Metallica and Lady Gaga
Look past the cheesy “metalheads” pretending to slam dance in the corners of the stage. Try to forget that James Hetfield’s microphone didn’t work. Ignore the fact that Lady Gaga was dressed in a costume shop’s approximation of “Sunset Strip, 1988.” This was one of the night’s most electrifying, unhinged and, perhaps most importantly, fun performances. There was one of pop’s biggest stars, fresh off a performance for more than 100 million Super Bowl viewers, gyrating like one of Mötley Crüe’s “Girls, Girls, Girls” while going lung to lung with one of hard rock’s premier growlers. Lady Gaga fully committed to this performance of Metallica’s “Moth Into Flame,” slithering around the drummer Lars Ulrich and the guitarist Kirk Hammett, and catapulting herself into the crowd. Lady Gaga has sung about being addicted to fame before (see her first album, “The Fame”), and she’s dallied with turning herself into a rock star. She’s also sung duets with Tony Bennett and tried to fashion herself into a rootsy balladeer. But as long as she’s turning out wildly entertaining performances like this, we won’t be asking for the real Lady Gaga to please stand up anytime soon.
The Time and Bruno Mars’s Tribute to Prince
Sometimes nostalgia is almost enough. The long-ballyhooed Grammy salute to Prince — who has a gigantic song catalog and admirers across the pop, jazz and probably classical spectrum — stuck to the familiar. It started with Prince’s protégé band the Time playing two of its own hits, “Jungle Love” and “The Bird,” songs Prince wrote with them (under the name Jamie Starr) and largely recorded himself. The Time had their old dance moves, which some audience members joined in on, but the choice of material was self-serving. Then Bruno Mars arrived to play “Let’s Go Crazy” like a Prince tribute band, with costumes (purple jacket, ruffled shirt), equipment (a white guitar with a long appendage) and showmanship modeled directly on the movie “Purple Rain”; Mr. Mars even handled the guitar solos. Mr. Mars is a skillful, well-studied mimic, and that was all it took to have “Let’s Go Crazy” rev up the room.
Lukas Graham and Kelsea Ballerini’s Mash-Up
While the Grammys is known for jamming together seemingly incongruous collaborators — Kendrick Lamar and Imagine Dragons, for instance, or Lady Gaga and Metallica this year — pairing Kelsea Ballerini, the young country singer, with Lukas Graham, the gentle Danish pop group, wasn’t actually so jarring in theory. Both write slick pop melodies and were just happy to be there. But the performance was arranged as a literal mash-up, with Ms. Ballerini inserting bits from her song “Peter Pan” within Lukas Graham’s big hit “7 Years.” It made little sense. “Peter Pan” is a high-class kiss-off to an immature boy, while “7 Years” is a weepy coming-of-age tale about making it in the music business. With the artists alternating sections, it was hard to get a grasp on either song. And because “7 Years” was a bigger pop hit (and has been out as a single longer), Ms. Ballerini couldn’t help but feel like an afterthought. As one of the night’s few Nashville representatives — and especially as that rare breed: a new female country singer — she deserved better.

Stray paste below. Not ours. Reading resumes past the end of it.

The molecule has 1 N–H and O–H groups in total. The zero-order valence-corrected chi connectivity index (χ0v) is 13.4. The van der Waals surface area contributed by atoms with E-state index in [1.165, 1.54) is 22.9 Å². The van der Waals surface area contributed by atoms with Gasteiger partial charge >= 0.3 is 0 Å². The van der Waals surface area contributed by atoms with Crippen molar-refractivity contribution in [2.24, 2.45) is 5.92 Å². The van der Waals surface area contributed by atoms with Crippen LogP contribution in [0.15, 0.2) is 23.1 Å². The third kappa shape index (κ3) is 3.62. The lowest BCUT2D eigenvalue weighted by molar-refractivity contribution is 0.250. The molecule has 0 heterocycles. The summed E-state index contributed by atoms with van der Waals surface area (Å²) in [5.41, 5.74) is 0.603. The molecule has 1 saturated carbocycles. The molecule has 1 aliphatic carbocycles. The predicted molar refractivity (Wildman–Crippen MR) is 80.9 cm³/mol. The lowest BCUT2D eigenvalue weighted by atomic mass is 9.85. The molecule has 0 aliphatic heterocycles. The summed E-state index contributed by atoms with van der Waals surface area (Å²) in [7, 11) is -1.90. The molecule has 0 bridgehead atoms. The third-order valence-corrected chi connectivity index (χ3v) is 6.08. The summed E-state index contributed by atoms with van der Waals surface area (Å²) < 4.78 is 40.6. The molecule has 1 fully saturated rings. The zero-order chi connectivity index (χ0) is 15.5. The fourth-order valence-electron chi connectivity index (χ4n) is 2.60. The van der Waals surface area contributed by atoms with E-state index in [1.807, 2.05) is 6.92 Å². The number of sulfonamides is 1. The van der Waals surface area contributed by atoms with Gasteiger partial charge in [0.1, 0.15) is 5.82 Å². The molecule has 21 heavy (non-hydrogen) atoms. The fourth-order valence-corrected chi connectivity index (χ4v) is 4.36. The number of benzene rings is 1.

The Bee Gees Tribute
There can be a thin line between campy and cheesy, but there’s no question where the Grammys’ tribute to the Bee Gees fell, and it wasn’t campy. Flashing lights and disco dancers on stage were a homage to “Saturday Night Fever,” the 1977 blockbuster that mainstreamed disco and gave the Bee Gees a clutch of hits. The movie’s star, John Travolta, had made an appearance earlier in the show. But songs that are lodged in pop’s collective memory weren’t a comfortable fit for Demi Lovato, who shrilled through “Stayin’ Alive,” or Tori Kelly, who tried to turn “Tragedy” into rock, or Andra Day, who overplayed “Night Fever.” (At times Barry Gibb of the Bee Gees was shown gamely singing along in the audience.) Little Big Town’s country harmonies worked amiably enough in “How Deep Is Your Love,” but it was a brief respite. The real, if undesignated, Bee Gees tributes came earlier; both the Keith Urban-Carrie Underwood duet “The Fighter” and the Weeknd’s “I Feel It Coming” (with Daft Punk) had the thump of disco Bee Gees deep in their DNA.
The night wasn’t going to go by without a plug for James Corden’s signature bit. The late-night host, who was given the Grammy keys for the first time by his parent network CBS, has endeared himself to the music industry with a playful recurring segment that, at its best, can be more revealing than a sit-down interview — and is always less risky. With its frontseat singalongs, “Carpool Karaoke” has proved humanizing for untouchable stars like Justin Bieber and Mariah Carey (and further endeared fans to Adele and Michelle Obama), but forcing it live at the Grammys, sans a real vehicle, fell flat. Jennifer Lopez, John Legend, Keith Urban and others all seemed to struggle with the words to Neil Diamond’s “Sweet Caroline” — though Mr. Diamond looked pleased to be there — and the segment couldn’t help but feel like a transparent bid to recreate Ellen DeGeneres’s Oscar selfie. The fact that it followed Beyoncé’s performance did Mr. Corden no favors, but it was fitting that a cameo from her daughter, Blue Ivy, was the skit’s one saving grace.
Grammy host James Corden opened the show with vaudevillian shambles: a stuck platform, an exaggerated series of fumbles down a staircase, and a performance executed with one shoe missing, ostensibly a sort of meta-commentary on his not-quite-steady footing as Grammys host. It was perhaps a strange way to open a show about flawless execution, but turned out to be mildly prophetic for a night that was pockmarked with missteps, from Adele’s live call for a restart during her George Michael tribute, to the way the orchestra played over her producer Greg Kurstin when they accepted the song of the year trophy (and misspelled his name earlier in the night, to boot), to the Metallica performance during which James Hetfield’s microphone was nonfunctional for the first half.